“When I read about what happened, I was shocked,’’ said St. Jean, 24. “To the family of the victim, I’m very sorry for their loss. But my brother, he is not a violent person, never has been that way.’’

And in Braintree, a woman who was close to Mathurin when she attended South Shore Charter Public School in Norwell said she collapsed when she heard about the arrest. The girl she knew, the daughter of a single mother who worked as a nurse, “had a light about her.’’ She loved singing gospel music at church every Sunday and Miley Cyrus songs with the woman’s daughter during frequent visits to their home. She described Mathurin as gentle.

“She was kind. She had never been in a physical fight,’’ said the woman, who declined to be named because she feared for her own family’s safety.

She struggled academically, but flourished when she applied herself. She fulfilled a community-service requirement at the charter school by working in a child-care center at the school.

But before the 2009-2010 school year, her mother decided to move to Boston and Mathurin transferred to high school in Hyde Park.

The day after learning of the crime, the woman said she spoke to Mathurin’s mother on the phone, and they sobbed.

“We both said, `What are we going to do?’ ’’ she said.

But one of Mathurin’s cousins, who declined to be named because he did not want to have problems with the other families involved in the case, said he had been worried about Mathurin and her devotion to Gallett, her boyfriend, who had no job. He said Mathurin should have yelled for help as Nova lay dying.

“She didn’t do that,’’ he said.

In mourning
The day after Nova’s funeral, his sisters Ramona and Colombina; his son, Irving; and Guerrero went to his first-floor apartment in a woodsy section of Hyde Park to collect his things. They carried out the giant jug of coins and his old salsa and merengue records. They found signs of the old artist in him — he had created perfect spheres using hundreds of pizza receipts.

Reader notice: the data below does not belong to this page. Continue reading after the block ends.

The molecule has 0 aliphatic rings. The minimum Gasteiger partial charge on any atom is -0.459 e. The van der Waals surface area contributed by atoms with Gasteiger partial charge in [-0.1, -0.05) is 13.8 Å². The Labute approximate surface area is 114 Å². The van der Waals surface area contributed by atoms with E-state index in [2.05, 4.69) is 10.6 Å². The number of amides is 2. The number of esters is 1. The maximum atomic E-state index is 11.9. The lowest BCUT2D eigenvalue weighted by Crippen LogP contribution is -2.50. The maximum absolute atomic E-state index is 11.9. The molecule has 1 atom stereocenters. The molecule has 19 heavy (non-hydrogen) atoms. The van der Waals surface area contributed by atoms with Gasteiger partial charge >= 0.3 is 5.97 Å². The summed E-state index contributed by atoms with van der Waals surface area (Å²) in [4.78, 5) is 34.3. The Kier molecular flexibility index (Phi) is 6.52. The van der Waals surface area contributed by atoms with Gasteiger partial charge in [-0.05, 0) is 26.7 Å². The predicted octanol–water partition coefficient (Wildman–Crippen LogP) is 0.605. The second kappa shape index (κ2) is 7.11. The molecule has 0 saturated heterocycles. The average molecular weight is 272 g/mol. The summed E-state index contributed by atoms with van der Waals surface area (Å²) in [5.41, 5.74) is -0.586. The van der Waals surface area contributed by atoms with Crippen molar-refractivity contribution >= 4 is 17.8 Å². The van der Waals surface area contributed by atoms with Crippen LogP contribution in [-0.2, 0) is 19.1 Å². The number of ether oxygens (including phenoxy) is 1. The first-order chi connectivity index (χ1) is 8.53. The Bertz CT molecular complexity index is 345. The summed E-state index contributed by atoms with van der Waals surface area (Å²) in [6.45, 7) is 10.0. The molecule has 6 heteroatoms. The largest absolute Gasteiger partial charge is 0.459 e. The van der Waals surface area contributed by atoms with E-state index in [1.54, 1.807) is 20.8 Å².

On the backs of envelopes, he had jotted some thoughts about poverty and ways to fix it.

Near the door were a few pairs of worn shoes. He had refused to buy new ones.

“Why do I have to have so many pairs of shoes if I only need one?’’ Maralis recalled her brother saying. “He didn’t care about material things. What was important to him were people.’’

Friends and former co-workers believe his street smarts and his sense of kindness collided that night when he stood with a pizza in front of the faded yellow house with overgrown hedges.

A street light blazed above him. Before him stood a girl, not much younger than his own daughters, who allegedly lured him inside by saying that she had forgotten her wallet upstairs.

His family in the Dominican Republic built him a simple tomb, but his relatives here decided to bury him in Everett. In Bani, the relatives he left behind — his elderly parents, Ramon and Gisela, and sisters Maralis and Bernalda — are mourning him with nine days of prayer. They will place a photograph in his empty grave.

“He did not deserve the death they gave him,’’ Maralis Lugo said. “We were hoping to see him one last time.’’

Milton J. Valencia contributed to this report. Maria Sacchetti can be reached at